By Robert Fry
At the time he wrote this in fall 2001, Robert Fry was an exhibit
developer at the Exploratorium in San Francisco, working in the
Sound and Hearing group. Shortly after, he moved to Explora in
Albuquerque, New Mexico. In addition to being an exhibit developer,
Robert is a sculptor who works with sound.
Science centers are concerned with experiential learning, but
the places we inhabit often provide an atmosphere of acoustic
chaos. If visitors have to wade through a distracting cacophony,
there's no guarantee that they'll be able to concentrate enough
to absorb the content of exhibits. On the other hand, unexpected
and unusual aural phenomena delight and surprise. People often
mention boinks, pings, clangs, whooshes, wow-wows, and clack-clacks
when they describe their visits to the Exploratorium. We don't
want a library-like stillness in a science centerwhat we
want is an acoustic environment that enhances the visitor experience
without undermining it.
At the Exploratorium, we achieved a reduction in the ambient sound
level by implementing a number of simple solutions that specifically
address our noisiest exhibits. Among them are the following:
The electric motor produces broadband sound, compiled from many
frequencies. Exhibit furniture and hard surfaces can amplify and
reflect annoying frequencies, and turn a motor into a rattling
Isolate the motor with a rubber mat, acoustic foam, or rubber
isolators, which are widely available in different densities that
absorb different vibrations. Balance the motor to mitigate high-energy
Some exhibits generate noise because of the way they function,
or because of how visitors interact with them.
Acoustic baffling can result in a marked reduction in the
perceived loudness of a noisy event. One solution is to
make graphic panels, walls, or furniture surfaces of acoustically
transparent perforated steel or aluminum layered over acoustically
absorptive foam or fiberglass. Baffling does not imply absolute
containment. Booths, kiosks, and chambers deaden the ambient
space between exhibit events.
Exhibits with sound are often built with speaker boxes aimed
straight out toward the general space, so sound spills around
the visitor. Also, speakers purchased off the shelf rarely
have been designed to reduce rearward spill
Contain the acoustic spill in any direction that is not toward
the visitor. If speakers are housed inside exhibit furniture,
place absorptive material throughout the interior of the exhibit
furniture. Be sure to test, because too much absorption can
reduce sound quality.
Supplemental holes may be drilled into exhibit furniture or
speaker boxes, creating what amount to "f holes"
in a violin and directing sound energy where it's desired.
Sound bells and parabolic reflectors
contain and focus speaker-produced sounds. However, it is
difficult to focus low-frequency sound vibrations, and the
sound produced by the most effective versions lacks the
texture of warm, low tones. Supplemental base speakers filtered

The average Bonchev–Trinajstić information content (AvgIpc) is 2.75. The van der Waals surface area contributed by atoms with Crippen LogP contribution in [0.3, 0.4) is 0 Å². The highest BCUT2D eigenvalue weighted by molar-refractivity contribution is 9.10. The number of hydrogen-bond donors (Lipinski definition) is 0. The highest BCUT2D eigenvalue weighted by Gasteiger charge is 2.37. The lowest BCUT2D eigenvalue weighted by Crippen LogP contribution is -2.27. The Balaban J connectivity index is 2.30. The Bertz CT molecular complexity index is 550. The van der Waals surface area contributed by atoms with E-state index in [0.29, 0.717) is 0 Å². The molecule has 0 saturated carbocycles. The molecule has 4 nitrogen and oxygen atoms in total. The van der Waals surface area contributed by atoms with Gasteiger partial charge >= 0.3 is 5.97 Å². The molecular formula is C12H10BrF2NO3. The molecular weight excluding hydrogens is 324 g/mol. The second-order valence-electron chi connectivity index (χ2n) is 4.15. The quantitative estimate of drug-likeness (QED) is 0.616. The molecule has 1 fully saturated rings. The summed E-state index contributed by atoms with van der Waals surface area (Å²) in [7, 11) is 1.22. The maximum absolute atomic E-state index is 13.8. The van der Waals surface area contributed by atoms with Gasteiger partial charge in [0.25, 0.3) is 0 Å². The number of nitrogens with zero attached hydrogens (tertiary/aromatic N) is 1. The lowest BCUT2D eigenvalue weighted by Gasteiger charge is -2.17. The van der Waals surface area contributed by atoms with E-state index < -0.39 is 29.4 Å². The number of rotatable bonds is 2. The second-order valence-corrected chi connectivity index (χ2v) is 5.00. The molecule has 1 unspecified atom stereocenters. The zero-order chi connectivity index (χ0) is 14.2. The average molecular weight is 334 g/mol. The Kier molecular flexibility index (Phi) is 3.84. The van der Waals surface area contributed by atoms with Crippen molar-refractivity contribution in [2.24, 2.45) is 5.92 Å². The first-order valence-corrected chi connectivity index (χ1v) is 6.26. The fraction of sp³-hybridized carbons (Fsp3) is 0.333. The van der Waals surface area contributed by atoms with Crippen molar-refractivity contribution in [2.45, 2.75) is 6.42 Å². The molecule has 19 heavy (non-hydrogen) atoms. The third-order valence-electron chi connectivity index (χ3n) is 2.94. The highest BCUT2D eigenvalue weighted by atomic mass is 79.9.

to drive only the lowest tones can help overcome this drawback.
Surface-mounted base drivers also can transmit tactile frequencies
without much audible noise; these can be mounted in a floor
pad beneath the visitor while suspending a parabolic speaker
If a parabolic speaker is mounted over a tile or concrete
floor, its purpose will be defeated. A rubber mat, carpet,
or other soft matting can help. Porous rubbers work better
than smooth, soft better than firm; unfortunately, the most
absorptive are also typically the least durable.
Acoustically reflective surfacesincluding concrete
floors, metal ceilings, and large expanses of glass and
woodlengthen the amount of time it takes for a given
noise event to decay.
Get at least one surface in the space to absorb sound waves.
Treating the ceiling leaves you with most latitude for customizing
the space. Treat walls only if the situation positively
requires it, because acoustic panels are fragile, difficult
to clean, and aesthetically bereft. Carpet is the most common
acoustic absorber, but isn't always effective. Short-nap
carpet absorbs noise at very short wavelengths (6000 Hz
and above), but if it is not backed by another effective
absorber it will likely reflect wavelengths longer than
the depth of the fibers, especially if glued directly to
The "transparency index" (or TI) is a measurement of the
amount of sound energy that passes though a material at
a given frequency or range of frequencies. Many perforated
metals and plastics have a high TI. Usually, though not
always, those sheets that have a relatively high percentage
of open area are most transparent. The exception is when
the holes are large and the surface between the holes becomes
large with respect to wavelengths as well.
Acoustically absorptive material is usually measured in
NRC, the "noise reduction coefficient," a value between
0 and 1. A good absorber is likely to measure at .80 – meaning
80 percent of the sound energy is attenuated. Perception
Low frequency spill is generally perceived as much quieter
than high. Most people find that frequencies in the 2500
to 4000Hz range are those to which we are most physically
sensitive; low frequencies require much more power to be
perceived as equally loud as high.
In 1975 Arline Bronzaft and Dennis McCarthy published a
groundbreaking study of schoolchildren in New York. This
and other articles can be found at:
Forum for Acoustic Ecology